The Role of Camera Sensitivity in Extreme Temperature Optical Strain Measurements


Monday, May 6, 2019 - 3:30pm to 4:30pm


ESB 1001


Ryan Berke
Extreme temperatures play a role in a growing number of engineering applications, including hypersonic flight, gas turbine engines, spacecraft re-entry, and next-generation nuclear reactors. In order to design for any of these applications, structural materials must be characterized to ensure that they can withstand the combined thermo-mechanical environment. One popular characterization method is digital image correlation (DIC), in which a deformable test specimen is patterned with a high-contrast surface pattern, then recorded with a high-resolution digital camera before and after deformation. An algorithm then compares the images to compute full-field displacements and strains. At extreme temperatures, materials emit light in the form of blackbody radiation which can saturate the camera sensors. This light is known to be brighter at longer wavelengths, and can be mitigated by using optical bandpass filters. In this work, it is shown that by using ultraviolet (UV) cameras, lenses, and filters the temperature range of DIC can be effectively extended. The UV-DIC technique is then applied to a variety of extreme temperature applications in order to measure heterogeneous strains at various temperature, time, and length scales.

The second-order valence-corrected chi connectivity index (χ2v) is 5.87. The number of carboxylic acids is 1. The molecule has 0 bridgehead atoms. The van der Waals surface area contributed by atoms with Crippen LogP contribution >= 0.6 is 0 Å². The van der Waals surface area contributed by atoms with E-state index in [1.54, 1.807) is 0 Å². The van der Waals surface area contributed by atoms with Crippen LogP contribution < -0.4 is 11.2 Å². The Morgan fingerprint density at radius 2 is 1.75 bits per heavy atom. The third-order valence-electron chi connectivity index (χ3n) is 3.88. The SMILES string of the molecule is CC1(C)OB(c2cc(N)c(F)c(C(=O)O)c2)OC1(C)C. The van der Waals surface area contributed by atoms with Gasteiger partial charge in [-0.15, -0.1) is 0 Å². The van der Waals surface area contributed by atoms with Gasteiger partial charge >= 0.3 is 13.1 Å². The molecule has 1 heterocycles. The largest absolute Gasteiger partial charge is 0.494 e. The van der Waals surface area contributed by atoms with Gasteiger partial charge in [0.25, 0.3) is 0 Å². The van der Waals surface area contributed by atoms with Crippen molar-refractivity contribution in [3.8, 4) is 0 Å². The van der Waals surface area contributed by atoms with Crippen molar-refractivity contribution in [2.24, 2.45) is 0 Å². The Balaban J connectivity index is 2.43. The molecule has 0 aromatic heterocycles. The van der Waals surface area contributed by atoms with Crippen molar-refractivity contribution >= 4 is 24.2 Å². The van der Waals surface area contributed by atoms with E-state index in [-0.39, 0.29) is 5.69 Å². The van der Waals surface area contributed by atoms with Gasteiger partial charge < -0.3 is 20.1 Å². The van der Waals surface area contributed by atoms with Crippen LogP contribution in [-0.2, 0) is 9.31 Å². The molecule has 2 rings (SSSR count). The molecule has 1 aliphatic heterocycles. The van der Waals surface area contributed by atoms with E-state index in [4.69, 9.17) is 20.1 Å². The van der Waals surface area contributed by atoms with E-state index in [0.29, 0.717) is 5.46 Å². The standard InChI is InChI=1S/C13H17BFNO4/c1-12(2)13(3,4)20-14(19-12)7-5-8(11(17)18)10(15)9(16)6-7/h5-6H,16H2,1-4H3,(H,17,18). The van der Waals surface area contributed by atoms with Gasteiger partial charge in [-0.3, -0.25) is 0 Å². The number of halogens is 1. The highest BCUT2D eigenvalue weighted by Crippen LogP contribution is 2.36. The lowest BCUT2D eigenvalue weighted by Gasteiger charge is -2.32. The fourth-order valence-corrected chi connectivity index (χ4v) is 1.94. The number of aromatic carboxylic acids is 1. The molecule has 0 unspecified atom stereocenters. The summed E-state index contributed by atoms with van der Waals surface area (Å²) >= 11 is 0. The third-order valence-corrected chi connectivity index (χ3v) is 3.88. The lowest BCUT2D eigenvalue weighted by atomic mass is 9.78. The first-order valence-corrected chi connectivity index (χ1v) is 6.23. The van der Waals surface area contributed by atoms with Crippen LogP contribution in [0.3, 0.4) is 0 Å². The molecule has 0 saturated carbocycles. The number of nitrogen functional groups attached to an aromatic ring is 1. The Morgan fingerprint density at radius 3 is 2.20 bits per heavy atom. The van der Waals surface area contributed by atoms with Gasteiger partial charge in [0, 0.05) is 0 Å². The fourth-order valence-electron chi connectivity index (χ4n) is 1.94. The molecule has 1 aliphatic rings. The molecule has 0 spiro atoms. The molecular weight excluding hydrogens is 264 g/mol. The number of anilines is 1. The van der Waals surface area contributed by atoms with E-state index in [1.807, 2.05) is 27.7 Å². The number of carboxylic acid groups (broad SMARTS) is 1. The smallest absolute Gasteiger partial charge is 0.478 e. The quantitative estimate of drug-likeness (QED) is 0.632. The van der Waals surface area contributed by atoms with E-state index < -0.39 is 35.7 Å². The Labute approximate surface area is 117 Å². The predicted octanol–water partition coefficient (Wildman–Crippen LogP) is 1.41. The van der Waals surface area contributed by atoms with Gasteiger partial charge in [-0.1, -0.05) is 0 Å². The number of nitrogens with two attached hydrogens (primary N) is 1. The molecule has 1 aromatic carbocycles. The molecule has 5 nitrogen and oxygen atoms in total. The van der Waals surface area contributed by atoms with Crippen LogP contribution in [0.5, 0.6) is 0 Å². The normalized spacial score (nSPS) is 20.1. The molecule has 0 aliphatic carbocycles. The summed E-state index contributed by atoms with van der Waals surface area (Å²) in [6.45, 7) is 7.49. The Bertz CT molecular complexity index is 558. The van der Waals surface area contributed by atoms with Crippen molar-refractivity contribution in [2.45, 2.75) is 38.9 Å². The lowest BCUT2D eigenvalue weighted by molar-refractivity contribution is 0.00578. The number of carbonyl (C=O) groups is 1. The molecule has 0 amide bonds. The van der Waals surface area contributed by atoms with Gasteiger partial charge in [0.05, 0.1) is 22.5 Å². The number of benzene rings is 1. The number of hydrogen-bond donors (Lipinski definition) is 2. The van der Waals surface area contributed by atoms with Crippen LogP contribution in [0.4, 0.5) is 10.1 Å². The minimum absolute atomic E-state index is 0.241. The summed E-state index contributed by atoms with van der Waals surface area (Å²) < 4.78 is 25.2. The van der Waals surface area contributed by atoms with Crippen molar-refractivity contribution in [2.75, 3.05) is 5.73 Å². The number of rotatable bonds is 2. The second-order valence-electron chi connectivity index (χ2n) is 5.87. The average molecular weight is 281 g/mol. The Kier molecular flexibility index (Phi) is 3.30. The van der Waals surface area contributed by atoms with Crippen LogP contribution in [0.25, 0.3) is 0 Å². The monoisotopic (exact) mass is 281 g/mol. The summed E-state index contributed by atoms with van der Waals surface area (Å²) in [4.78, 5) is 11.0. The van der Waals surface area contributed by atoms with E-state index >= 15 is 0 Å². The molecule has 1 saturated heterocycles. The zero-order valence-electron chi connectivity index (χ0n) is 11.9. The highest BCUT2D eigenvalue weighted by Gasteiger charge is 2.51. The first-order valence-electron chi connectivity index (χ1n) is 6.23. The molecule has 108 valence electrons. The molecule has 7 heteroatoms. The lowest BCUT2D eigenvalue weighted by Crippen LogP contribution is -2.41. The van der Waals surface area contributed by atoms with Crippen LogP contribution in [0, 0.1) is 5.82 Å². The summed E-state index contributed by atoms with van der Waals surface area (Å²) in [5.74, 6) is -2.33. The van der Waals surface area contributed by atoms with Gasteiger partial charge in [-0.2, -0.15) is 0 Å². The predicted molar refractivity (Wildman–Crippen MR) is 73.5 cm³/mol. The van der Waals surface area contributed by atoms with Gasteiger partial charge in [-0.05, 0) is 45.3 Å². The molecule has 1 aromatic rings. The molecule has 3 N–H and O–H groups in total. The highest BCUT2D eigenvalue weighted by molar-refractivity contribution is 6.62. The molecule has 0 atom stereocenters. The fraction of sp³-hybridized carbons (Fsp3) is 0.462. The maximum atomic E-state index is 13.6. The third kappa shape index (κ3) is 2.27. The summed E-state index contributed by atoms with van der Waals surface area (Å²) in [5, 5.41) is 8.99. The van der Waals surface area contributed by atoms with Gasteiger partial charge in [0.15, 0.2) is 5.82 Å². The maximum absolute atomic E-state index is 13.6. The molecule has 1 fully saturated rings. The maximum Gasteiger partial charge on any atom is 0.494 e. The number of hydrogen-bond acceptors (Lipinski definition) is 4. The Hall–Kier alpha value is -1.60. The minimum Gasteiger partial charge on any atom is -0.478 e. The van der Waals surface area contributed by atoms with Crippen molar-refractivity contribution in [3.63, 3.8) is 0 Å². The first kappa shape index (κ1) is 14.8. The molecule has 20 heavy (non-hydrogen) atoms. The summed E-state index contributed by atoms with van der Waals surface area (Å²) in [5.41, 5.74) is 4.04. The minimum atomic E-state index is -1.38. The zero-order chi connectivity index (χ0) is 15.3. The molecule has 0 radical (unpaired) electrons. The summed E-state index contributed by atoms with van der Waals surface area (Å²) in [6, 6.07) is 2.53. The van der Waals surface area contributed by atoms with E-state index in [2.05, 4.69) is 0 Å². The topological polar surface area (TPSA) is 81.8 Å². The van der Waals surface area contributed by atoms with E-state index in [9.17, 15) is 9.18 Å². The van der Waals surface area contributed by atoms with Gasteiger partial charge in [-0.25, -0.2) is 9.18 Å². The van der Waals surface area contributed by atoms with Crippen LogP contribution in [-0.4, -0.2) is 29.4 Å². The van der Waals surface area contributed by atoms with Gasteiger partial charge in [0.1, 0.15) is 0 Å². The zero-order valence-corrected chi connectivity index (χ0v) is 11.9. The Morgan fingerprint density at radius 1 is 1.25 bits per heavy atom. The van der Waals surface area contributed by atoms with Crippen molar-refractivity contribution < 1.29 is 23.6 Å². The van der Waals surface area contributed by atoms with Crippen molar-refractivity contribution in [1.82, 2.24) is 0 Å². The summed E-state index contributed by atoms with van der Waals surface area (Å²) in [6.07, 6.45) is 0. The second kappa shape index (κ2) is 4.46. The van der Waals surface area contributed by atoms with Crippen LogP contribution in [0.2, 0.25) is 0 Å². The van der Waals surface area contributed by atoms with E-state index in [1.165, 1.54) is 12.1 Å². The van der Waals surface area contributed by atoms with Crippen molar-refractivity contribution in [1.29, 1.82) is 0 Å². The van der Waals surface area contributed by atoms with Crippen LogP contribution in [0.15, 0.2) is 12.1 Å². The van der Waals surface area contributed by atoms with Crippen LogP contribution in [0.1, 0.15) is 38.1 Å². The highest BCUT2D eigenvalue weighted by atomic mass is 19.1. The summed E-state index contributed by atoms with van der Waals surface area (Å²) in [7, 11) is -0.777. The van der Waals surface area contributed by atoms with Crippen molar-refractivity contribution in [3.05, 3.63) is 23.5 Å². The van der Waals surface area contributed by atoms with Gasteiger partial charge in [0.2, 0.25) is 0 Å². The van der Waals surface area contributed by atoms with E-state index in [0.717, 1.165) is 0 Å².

Ryan Berke is an Assistant Professor of Mechanical and Aerospace Engineering at Utah State University, where he is the Director of the Mechanics at Extreme Temperatures Lab ( and USU’s Thermal Hydraulics and Material Properties Center ( He also serves as Chair of ASME’s technical committee on Experimental Mechanics and Secretary of the Society for Experimental Mechanics’ technical division on Fracture & Fatigue. He earned his B.S. in Mechanical Engineering from the University of Maryland and his PhD in Mechanical Engineering from The Ohio State University, where his dissertation research was on mechanical characterization of solid oxide fuel cells at high operating temperatures. He then worked as a postdoctoral researcher in Aerospace Engineering at the University of Illinois, where his research was on thermo-mechanical fatigue in nickel superalloys for sustained hypersonic flight. More recently, he was a summer faculty fellow at the Air Force Research Lab in their Turbine Engine Fatigue Facility. His lab uses advanced imaging techniques to study heterogeneous failure mechanisms at extreme temperatures, with applications geared towards the energy, aerospace, and nuclear industries.

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